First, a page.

The Relationship of Internet Use to Depression and Social Isolation among Adolescents

Article excerpt

ABSTRACT

The present study investigated whether higher levels of Internet use are associated with depression and social isolation among adolescents. Eighty-nine high school seniors were administered a questionnaire that measured low (less than 1 hour per day), moderate (1-2 hours per day), and high (more than 2 hours per day) Internet use; relationships with mother, father, and peers; and depression. Low Internet users, as compared with high users, reported better relationships with their mothers and friends.

The impact of Internet use and abuse is increasingly being investigated (Young & Rogers, 1998; Kraut et al., 1998), and social scientists are beginning to address related issues (Stokols, 1999; Morahan-Martin, 1998; Young, 1999). Recently, an online survey examined scores on the Beck Depression Inventory (BDI) and Internet addiction (Young & Rogers, 1998). Participants were self-selected, having accessed a Web site with either of two keywords, Internet or addiction. Internet addiction was determined using a modified version of the DSM-IV profile for gambling addiction. The mean BDI score of respondents identified as addicted (11.2) fell within the mild to moderate range.

In a two-year longitudinal study (Kraut et al., 1998), randomly selected families were given computers and instruction on Internet use. After 1 to 2 years, increased use of the Internet was associated with decreased family communication and reduced size of local social circle. In addition, the participants experienced increased loneliness and depression. Increases in loneliness and decreases in social support were particularly pronounced for the youth. The latter finding highlights the importance of studying Internet use among adolescents, particularly since it is increasing dramatically among this age group.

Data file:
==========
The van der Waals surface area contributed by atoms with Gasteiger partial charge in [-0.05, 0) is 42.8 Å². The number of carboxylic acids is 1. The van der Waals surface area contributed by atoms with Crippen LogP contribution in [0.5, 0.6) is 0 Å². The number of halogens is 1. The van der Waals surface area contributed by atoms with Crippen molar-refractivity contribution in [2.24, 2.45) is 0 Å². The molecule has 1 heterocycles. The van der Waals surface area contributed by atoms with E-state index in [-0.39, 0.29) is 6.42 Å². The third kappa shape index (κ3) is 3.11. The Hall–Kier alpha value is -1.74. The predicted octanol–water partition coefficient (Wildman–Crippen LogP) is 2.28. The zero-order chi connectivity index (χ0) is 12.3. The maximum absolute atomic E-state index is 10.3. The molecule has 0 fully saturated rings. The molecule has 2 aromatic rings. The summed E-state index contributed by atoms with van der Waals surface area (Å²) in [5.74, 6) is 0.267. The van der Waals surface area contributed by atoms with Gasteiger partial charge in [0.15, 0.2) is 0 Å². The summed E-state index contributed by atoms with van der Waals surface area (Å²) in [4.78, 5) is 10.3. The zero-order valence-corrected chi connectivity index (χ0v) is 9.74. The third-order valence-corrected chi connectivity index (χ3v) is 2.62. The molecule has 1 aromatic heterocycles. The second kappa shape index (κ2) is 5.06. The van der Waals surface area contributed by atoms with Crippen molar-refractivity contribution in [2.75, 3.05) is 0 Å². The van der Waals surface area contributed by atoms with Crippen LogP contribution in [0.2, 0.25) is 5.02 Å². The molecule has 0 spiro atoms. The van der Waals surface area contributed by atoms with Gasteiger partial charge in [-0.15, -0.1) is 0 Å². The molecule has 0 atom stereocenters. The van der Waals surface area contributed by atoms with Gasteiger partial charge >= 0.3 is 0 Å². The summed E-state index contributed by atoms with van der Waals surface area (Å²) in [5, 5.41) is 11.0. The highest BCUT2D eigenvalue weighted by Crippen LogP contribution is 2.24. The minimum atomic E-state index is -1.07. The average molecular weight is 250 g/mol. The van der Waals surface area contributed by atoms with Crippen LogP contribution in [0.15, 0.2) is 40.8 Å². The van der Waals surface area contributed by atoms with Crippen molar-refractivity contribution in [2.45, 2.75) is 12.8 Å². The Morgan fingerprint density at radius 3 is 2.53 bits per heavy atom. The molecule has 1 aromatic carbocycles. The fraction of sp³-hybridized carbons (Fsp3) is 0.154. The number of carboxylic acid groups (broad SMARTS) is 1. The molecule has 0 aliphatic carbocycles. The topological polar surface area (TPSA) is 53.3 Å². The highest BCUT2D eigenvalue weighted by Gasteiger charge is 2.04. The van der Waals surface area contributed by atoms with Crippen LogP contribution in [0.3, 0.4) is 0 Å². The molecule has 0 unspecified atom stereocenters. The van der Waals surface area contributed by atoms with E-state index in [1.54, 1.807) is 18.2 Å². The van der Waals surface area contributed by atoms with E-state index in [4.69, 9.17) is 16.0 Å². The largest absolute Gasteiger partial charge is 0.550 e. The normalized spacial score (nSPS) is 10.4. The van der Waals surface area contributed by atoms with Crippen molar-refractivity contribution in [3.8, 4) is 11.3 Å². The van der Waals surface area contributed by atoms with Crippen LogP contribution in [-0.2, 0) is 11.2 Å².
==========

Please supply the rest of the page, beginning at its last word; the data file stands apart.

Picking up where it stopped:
In 1996, nearly 12% of 13- to 17-year-olds (who had access) used Internet services. Internet use by those between the ages of 2 and 17, which was 6.5% in 1996, is projected to rise to 31.4% in 2002, with over half of 13- to 17-year-olds expected to be actively using Internet services (Cravatta, 1997).

The purpose of the present study was to examine the possible effects of Internet use among adolescents. A high level of Internet use was expected to be related to less optimal ratings on both relationship and depression scales.

METHOD

Participants

Eighty-nine seniors (37 males and 52 females) were recruited from a suburban Florida high school; 76% were Caucasian, 11% Hispanic, 5% Asian, 3% African American, and 5% other. The socioeconomic status of the participating students was, on average, middle to upper middle class (M = 3.9 on the Hollingshead Two Factor Index).

Measures

Students were administered a 181-item Likert-type questionnaire that examined multiple behavioral and psychological aspects of adolescent life. They completed the questionnaire anonymously, within a 45minute time frame, in a large assembly room.

Internet use. The level of Internet use was assessed with the single question, "How many hours per day do you spend on the Internet?" Response choices were less than 1 (low use), 1 to 2 (moderate use), and more than 2 (high use).

Quality of relationships with parents/friends. The Intimacy Scale (Blyth & Foster-Clark, 1987), which contains 24 questions, was used to measure relationship quality. For example: "How much do you go to your mother for advice/support?" and "How much does your best friend accept you no matter what you do?" Responses are made on a 5-point Likert scale, ranging from not at all to very much. The questions are similar for best friend and both parents (8 questions each), yielding subscale scores for relationship with mother, relationship with father, and relationship with peers.

Depression. Depression was measured using the Center for Epidemiological Studies-Depression Scale (CES-D; Radloff, 1977), with a cutoff score of 16 indicating depression. …